commission from Hidden Brook and then hid that commission from the
The fact that Thabet deceived the Levasseur defendants, however, does not
necessarily preclude Thabet from acting within his authority. Hidden Brook
correctly cites to Judge Hand's opinion in Ricketts v. Pennslyvania R.R.
Co., 153 F.2d 757, 760 (2d Cir. 1946), in which he explains:
[A]n agent does not cease to be acting within the scope
of his authority when he is engaged in fraud upon a
third person. . . . We can see no distinction in
principle between that situation and on in which the
agent deceives, not the third person, but his
Thus, an agent may deceive his principal with respect to a contract that
it is within his authority to enter into, and that deception does not
automatically negate such authority. It is true, that "an agent cannot
bind his principal, even in matters touching his agency, where he is
known to be acting for himself, or to have an adverse interest." Wagner
v. Nichols, 5 A.D.2d 191, 194, 170 N.Y.S.2d 542, 545 (1st Dep't 1958)
(quoting Manhattan Life Ins. Co. v. Forty-Second & G. St. Ferry R.
Co., 139 N.Y. 146, 151, 34 N.E. 776, 777 (1893)). But a principal is
still liable on a contract made by his agent in such circumstances if
"the party with whom the agent deals has no knowledge of the agent's
faults and is not cognizant of any fact charging him or her with
knowledge thereof." 2A N.Y. Jur.2d Agency and Independent Contractors
§ 279 (citations omitted).
Similarly, the Restatement (Second) of Agency states:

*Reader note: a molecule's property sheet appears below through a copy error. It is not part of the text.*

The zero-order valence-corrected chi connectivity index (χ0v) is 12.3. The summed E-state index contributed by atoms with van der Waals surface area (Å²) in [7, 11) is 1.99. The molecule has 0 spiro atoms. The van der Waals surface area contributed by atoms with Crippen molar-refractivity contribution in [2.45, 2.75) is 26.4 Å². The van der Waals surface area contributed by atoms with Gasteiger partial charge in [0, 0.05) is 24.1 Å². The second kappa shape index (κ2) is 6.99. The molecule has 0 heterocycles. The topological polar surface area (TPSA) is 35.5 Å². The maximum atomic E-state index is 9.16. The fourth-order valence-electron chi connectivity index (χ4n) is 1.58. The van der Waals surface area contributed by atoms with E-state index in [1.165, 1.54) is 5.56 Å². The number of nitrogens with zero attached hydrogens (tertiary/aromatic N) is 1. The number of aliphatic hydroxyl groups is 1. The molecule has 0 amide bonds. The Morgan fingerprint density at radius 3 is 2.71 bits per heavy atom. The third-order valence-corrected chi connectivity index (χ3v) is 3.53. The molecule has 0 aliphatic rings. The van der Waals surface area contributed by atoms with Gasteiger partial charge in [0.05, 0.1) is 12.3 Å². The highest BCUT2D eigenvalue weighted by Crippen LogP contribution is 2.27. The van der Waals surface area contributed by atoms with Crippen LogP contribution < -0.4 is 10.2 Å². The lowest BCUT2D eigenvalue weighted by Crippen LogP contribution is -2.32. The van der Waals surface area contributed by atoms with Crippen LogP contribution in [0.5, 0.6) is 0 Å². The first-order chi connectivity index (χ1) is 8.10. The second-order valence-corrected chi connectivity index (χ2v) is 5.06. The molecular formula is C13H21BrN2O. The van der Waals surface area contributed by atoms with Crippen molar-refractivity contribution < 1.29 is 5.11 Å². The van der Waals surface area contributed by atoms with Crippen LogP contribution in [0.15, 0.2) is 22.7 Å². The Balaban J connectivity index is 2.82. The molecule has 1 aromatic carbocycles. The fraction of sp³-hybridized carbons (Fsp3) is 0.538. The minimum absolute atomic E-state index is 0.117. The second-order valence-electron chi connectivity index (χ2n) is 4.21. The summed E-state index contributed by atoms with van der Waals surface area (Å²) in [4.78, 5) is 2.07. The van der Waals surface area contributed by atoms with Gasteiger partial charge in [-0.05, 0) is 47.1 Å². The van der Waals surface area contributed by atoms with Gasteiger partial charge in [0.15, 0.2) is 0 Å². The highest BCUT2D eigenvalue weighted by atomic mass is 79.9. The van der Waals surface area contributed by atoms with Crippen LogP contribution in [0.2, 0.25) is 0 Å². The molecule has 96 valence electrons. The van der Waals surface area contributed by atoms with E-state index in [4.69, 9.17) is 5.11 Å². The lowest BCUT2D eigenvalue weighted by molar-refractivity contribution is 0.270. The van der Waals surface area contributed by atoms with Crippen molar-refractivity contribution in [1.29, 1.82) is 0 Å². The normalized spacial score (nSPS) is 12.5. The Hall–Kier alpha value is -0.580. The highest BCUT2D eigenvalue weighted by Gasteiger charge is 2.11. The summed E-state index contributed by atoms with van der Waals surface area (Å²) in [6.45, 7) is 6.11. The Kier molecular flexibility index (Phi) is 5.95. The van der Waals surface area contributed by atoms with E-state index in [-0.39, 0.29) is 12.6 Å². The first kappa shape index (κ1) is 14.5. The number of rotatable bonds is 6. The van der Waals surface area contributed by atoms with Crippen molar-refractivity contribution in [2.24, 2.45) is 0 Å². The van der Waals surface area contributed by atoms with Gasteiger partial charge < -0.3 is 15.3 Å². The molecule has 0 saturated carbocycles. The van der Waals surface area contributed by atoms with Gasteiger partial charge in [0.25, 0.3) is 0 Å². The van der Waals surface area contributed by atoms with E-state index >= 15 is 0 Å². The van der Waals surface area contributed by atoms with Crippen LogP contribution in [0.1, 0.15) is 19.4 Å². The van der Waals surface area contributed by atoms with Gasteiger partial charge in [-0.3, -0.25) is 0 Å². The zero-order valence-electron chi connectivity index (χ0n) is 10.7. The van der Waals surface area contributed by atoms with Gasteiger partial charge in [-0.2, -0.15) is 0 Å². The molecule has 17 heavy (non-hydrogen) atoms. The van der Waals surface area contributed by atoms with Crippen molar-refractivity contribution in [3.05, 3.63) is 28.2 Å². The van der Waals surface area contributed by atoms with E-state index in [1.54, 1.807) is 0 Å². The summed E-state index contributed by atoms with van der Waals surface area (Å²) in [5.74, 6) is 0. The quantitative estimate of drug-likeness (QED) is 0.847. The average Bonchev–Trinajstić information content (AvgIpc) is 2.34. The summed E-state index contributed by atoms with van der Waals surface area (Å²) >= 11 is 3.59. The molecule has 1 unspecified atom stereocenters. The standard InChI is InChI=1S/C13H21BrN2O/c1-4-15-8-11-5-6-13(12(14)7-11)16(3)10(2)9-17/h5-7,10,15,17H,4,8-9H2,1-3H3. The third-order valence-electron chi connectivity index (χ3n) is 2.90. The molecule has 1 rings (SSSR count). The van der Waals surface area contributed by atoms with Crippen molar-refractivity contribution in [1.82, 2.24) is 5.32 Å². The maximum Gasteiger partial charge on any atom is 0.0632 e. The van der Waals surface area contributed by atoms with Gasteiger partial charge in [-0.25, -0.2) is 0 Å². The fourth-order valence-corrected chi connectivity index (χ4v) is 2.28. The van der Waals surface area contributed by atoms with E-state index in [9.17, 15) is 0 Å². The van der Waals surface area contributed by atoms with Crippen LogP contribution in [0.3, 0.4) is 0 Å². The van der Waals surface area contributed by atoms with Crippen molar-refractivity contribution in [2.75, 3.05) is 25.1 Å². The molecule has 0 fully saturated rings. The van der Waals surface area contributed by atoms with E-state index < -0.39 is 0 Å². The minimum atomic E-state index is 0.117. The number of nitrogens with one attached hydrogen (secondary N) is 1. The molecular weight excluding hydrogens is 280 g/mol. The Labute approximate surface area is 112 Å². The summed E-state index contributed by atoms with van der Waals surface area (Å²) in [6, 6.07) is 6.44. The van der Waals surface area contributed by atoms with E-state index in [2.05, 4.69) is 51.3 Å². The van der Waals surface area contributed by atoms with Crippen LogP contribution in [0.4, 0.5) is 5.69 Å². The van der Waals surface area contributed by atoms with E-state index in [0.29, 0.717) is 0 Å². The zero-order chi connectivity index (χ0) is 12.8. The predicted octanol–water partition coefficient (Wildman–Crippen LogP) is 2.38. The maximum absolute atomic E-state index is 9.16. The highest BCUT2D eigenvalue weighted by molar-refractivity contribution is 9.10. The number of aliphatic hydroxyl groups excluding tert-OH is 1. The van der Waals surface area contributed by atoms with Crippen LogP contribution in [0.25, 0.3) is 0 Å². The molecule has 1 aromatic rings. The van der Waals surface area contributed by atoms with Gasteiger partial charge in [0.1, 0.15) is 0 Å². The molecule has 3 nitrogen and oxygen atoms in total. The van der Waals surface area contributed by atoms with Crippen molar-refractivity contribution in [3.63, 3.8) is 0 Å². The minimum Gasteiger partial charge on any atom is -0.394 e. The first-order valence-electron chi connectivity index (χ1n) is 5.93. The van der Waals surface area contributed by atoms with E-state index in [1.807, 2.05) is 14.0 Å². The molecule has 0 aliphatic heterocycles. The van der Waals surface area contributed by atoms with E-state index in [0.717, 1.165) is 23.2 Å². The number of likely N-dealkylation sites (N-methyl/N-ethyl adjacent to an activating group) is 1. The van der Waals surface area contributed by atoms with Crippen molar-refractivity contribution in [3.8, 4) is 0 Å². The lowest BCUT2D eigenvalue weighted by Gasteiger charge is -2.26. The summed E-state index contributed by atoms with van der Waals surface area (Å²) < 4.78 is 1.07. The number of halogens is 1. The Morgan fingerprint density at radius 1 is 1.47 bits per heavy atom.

A disclosed or partially disclosed principal is subject
to liability upon a contract purported to be made on his
account by an agent authorized to make it for the
principal's benefit, although the agent acts for his own
or other improper purposes, unless the other party has
notice that the agent is not acting for the principal's
Restatement (Second) of Agency § 165 (1958).
The Levasseur Defendants do not allege that Hidden Brooks knew that
Thabet was acting without his principals' knowledge and contrary to their
interests. They describe Thabet's actions as "unethical, dishonest and
illegal." That may not be an unfair characterization. But there is no
evidence that Hidden Brook knew that Thabet was not authorized to ask for
the $50,000 finder's fee. Indeed, on the undisputed evidence, Hidden Brook
insisted that the fee be disclosed in the contract, and it was. There is no
evidence that Hidden Brook knew anything about Thabet's duplicitous
"whiting out" of the term in copies given to the Levasseur Defendants.
The Levasseur Defendants also assert that it is "ludicrous" to think that
Levasseur would agree to a purchase agreement that included a "kickback" to
Thabet, and that their conduct after Thabet signed the purchase agreement
merely indicates that they wanted to purchase FL-165 and were preparing to
do so. Neither of these assertions, however, raises a genuine issue for
trial: The Levasseur Defendants cannot "rely on mere speculation or
conjecture as to the true nature of the facts to overcome a motion for
summary judgment." Knight v. United States Fire Ins. Co., 804 F.2d 9, 12
(2d Cir. 1985).
Nonetheless, there is still a genuine issue of fact concerning express
authority. While Thabet testified that the Levasseur Defendants told him to
sign the contract, Clermont Levasseur testified otherwise:
Q: What I'd like you to do, Mr. Lavesseur, is take a
look, please, at the . . . Exhibit D to that affidavit.
Can you ...